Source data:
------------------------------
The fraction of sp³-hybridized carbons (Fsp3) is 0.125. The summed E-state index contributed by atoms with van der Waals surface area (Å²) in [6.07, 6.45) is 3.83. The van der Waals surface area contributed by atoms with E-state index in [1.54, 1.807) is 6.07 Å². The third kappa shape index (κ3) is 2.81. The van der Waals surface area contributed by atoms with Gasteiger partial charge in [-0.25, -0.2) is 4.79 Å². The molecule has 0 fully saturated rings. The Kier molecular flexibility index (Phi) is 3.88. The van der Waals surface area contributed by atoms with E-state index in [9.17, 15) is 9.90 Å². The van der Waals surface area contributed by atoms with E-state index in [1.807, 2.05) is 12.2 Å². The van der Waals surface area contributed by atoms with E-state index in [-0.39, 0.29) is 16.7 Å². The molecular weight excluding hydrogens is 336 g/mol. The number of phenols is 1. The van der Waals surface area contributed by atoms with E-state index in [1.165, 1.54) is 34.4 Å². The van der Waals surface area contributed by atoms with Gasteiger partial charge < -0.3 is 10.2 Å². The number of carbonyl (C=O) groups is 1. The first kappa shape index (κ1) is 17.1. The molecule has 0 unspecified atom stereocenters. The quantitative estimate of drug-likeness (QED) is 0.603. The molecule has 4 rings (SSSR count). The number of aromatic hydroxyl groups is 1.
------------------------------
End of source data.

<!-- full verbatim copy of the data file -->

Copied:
The fraction of sp³-hybridized carbons (Fsp3) is 0.125. The summed E-state index contributed by atoms with van der Waals surface area (Å²) in [6.07, 6.45) is 3.83. The van der Waals surface area contributed by atoms with E-state index in [1.54, 1.807) is 6.07 Å². The third kappa shape index (κ3) is 2.81. The van der Waals surface area contributed by atoms with Gasteiger partial charge in [-0.25, -0.2) is 4.79 Å². The molecule has 0 fully saturated rings. The Kier molecular flexibility index (Phi) is 3.88. The van der Waals surface area contributed by atoms with E-state index in [9.17, 15) is 9.90 Å². The van der Waals surface area contributed by atoms with E-state index in [1.807, 2.05) is 12.2 Å². The van der Waals surface area contributed by atoms with E-state index in [-0.39, 0.29) is 16.7 Å². The molecular weight excluding hydrogens is 336 g/mol. The number of phenols is 1. The van der Waals surface area contributed by atoms with E-state index in [1.165, 1.54) is 34.4 Å². The van der Waals surface area contributed by atoms with Gasteiger partial charge < -0.3 is 10.2 Å². The number of carbonyl (C=O) groups is 1. The first kappa shape index (κ1) is 17.1. The molecule has 0 unspecified atom stereocenters. The quantitative estimate of drug-likeness (QED) is 0.603. The molecule has 4 rings (SSSR count). The number of aromatic hydroxyl groups is 1.